I have starter trouble… always. I either spend way too much time 'planning' and 'collecting information' when i want to start something new, or, the other extreme (but less often), just dive right into it and then suffer due to under preparation.
The fundamental technique i learnt during the first course in the first TeaLeaf course on Ruby basics was how to start writing a program. In other words, how much preparation is just enough to start writing a procedural program.
A quick side-note: Although, procedural programming is (almost) a thing of the past, and all for the right reasons, it is still a great way to start learning programming IMO. The primary reason, i believe, is our brains are wired to think sequentially or serially: first do this, then get the result, then do that… and so on. At least mine is.
So to get over that starting trouble, the technique to start writing a program that best helped me is writing psuedo-code. "Pseudo" as in made up syntax, not bother about whether it will run, because it will not! The psuedo-code is almost plain English, or very close to it. Just enough to guide you in writing the actual code.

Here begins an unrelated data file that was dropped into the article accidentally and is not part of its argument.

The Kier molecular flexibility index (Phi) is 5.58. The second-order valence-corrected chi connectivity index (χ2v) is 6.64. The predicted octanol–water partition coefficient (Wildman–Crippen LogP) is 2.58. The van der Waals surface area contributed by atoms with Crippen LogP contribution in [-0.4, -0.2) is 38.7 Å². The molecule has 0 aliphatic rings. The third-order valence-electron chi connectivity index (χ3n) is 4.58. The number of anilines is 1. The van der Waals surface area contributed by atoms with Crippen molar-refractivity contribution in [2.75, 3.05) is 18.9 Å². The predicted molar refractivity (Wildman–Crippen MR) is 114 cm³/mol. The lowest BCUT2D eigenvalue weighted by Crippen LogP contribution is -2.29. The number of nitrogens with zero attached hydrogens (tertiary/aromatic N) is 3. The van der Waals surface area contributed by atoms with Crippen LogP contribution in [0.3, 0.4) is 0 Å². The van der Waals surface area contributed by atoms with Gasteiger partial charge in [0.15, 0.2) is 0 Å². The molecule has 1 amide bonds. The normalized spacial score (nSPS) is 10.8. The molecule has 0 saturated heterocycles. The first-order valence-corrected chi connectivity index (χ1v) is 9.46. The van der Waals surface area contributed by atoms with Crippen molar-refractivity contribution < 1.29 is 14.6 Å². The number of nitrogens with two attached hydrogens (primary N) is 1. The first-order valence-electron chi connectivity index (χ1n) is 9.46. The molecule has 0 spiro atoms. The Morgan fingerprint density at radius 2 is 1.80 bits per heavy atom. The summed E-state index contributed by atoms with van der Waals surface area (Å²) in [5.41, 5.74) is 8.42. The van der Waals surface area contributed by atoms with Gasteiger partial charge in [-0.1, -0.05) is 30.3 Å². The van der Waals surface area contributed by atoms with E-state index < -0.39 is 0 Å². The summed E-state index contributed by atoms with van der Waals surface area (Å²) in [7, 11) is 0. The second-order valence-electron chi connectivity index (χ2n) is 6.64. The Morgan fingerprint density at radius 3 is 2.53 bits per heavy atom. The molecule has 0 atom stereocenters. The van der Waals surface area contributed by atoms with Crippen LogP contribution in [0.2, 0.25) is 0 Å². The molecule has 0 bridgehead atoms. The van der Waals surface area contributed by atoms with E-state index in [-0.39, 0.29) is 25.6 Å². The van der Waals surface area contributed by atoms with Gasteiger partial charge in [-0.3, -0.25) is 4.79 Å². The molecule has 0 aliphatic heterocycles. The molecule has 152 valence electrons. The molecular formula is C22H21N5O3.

Just jot down the logical steps (loops, conditionals, operations) you think are required to solve the programming problem. One rule i stuck to when doing this exercise is: use consistent indentation for readability.
As an example, this is the psuedo code i wrote for a console-based player-vs-computer Tic-Tac-Toe game:
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- it highlights my logic of developing a solution
- it helps to keep focus on the current coding task
- it helps to bring focus back to the next coding task if the previous one took longer than normal for whatever reasons (new language, syntactical errors)
- it need not be perfect (or updated all the time for small changes in the actual implementation)
- The final Ruby code for this simple application (if it can be called that!) can be found here